Giancarlo Gevu dos Santos
Maria Priscila Pessanha de Castro
Elis de Araújo Miranda
This work consists of an analysis of the representations and meanings associated with the concept of gender that prevail in future Physics teachers. In the poststructuralist scenario, the concept of gender is pluralized and this entire social dynamic exerts an influence among education professionals who work in primary and secondary schools. The debate on gender in school, legitimised by documents such as the Law of Directives and Bases of Education (LDB) and the National Curricular Parameters (PCN), becomes a transdisciplinary requirement. The research was carried out in the undergraduate courses in Natural Sciences with a degree in Physics (Instituto Federal Fluminense – IFF/Campos) and undergraduate degree in Physics (Universidade Estadual do Norte Fluminense Darcy Ribeiro – UENF). Both courses are offered by public educational institutions, located in the urban area of Campos dos Goytacazes, in Rio de Janeiro/Brazil. The municipality of Campos stands out for having the largest population in the state’s countryside and for having three public universities. In addition, it has a predominantly conservative social profile, with a Christian base (Catholic and Evangelical) and low educational index, with less than 50% of the population having completed secondary school (data from the Anísio Teixeira Institute, 2018). Data collection was carried out by means of questionnaires, applied in agreement with the course coordinators and the interviewees. The results suggest a difference between IFF and UENF courses. In the former, there is greater resistance to the approach of the subject, which indicates a more conservative profile than that of UENF. In the context that the omission of educational institutions in relation to gender and minority issues is interpreted as complicity and a hidden form of prejudice, the results for both courses analysed corroborate with the perspective that degrees need to insert these discussions in an institutionalised way in their curriculum matrices. Furthermore, a large proportion of those interviewed did not know the meaning of the acronym LGBTQI+. Those who did, limited their understanding to the letters L and G (reference to lesbians and gays), ignoring the recognition of bisexuality and other gender identities represented by the letters BTQI+.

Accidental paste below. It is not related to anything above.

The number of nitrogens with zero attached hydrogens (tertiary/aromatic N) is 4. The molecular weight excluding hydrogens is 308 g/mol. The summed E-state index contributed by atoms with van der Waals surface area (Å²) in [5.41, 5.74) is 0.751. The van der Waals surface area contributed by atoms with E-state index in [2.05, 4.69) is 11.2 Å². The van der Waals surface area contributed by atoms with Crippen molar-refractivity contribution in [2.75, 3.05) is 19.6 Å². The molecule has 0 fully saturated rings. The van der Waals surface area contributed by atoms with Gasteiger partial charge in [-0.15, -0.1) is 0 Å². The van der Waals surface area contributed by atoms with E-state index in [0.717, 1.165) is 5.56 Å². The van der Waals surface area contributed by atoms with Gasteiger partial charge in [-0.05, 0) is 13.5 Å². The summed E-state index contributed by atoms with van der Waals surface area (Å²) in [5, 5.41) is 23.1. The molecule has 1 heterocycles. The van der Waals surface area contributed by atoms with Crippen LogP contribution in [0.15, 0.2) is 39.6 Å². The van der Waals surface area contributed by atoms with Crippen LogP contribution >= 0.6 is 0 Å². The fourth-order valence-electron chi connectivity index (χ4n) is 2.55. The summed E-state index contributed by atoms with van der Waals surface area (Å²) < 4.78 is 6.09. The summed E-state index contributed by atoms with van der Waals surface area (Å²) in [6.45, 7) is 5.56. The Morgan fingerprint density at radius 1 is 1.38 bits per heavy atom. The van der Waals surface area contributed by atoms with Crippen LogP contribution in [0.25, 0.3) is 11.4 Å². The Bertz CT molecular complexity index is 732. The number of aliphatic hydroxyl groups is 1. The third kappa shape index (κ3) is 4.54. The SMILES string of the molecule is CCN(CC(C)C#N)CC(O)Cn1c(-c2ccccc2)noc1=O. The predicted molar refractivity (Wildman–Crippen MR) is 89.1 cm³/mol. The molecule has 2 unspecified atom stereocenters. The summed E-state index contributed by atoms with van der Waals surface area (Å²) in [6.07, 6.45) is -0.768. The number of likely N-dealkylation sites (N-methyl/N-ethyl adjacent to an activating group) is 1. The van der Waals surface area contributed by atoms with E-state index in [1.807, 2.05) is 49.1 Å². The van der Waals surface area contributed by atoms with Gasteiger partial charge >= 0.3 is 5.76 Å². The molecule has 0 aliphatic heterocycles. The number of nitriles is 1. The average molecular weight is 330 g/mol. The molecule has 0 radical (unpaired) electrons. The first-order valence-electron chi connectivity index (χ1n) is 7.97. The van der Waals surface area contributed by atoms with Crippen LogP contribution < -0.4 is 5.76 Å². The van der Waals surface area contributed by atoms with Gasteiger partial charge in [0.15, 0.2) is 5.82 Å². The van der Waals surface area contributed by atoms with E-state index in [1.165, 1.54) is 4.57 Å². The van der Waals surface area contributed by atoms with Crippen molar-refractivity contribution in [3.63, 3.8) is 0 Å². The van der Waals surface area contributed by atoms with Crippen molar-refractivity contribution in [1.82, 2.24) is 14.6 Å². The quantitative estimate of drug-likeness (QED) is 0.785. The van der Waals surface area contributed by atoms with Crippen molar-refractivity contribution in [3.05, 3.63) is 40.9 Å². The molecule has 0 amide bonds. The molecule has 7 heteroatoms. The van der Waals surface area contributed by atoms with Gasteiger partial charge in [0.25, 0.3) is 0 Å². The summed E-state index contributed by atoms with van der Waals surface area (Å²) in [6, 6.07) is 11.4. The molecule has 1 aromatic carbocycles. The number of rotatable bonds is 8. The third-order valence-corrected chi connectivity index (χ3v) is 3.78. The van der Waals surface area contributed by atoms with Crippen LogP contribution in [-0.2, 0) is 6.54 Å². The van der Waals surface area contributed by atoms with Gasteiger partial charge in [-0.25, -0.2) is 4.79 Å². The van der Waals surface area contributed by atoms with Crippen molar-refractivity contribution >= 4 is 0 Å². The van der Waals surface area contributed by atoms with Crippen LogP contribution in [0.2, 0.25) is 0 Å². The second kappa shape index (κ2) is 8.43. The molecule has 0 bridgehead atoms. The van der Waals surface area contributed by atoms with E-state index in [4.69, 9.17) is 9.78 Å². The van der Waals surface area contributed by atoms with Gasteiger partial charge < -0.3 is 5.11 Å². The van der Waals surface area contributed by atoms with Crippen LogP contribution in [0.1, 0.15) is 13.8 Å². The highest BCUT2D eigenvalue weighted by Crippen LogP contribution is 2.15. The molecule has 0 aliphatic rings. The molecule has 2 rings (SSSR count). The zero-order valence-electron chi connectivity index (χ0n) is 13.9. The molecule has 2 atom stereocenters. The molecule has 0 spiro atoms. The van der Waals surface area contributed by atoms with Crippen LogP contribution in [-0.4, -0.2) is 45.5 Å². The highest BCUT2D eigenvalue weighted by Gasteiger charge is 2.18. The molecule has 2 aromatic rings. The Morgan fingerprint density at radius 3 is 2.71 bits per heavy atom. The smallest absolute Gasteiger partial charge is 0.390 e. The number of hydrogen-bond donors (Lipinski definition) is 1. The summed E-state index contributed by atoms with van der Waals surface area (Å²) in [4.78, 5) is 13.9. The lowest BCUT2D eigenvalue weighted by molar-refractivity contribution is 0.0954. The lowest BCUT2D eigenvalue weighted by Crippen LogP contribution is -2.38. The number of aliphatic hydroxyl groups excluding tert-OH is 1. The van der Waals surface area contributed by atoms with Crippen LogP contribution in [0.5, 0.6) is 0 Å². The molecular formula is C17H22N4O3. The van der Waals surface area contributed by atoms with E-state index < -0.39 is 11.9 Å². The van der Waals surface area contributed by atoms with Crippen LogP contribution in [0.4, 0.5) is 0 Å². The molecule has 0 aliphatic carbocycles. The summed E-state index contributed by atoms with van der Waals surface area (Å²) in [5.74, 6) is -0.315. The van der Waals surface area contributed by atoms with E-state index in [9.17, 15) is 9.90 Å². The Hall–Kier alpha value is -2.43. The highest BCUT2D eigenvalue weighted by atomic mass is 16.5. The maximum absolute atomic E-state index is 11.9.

Keywords: Gender; Graduation; Physics; Teaching.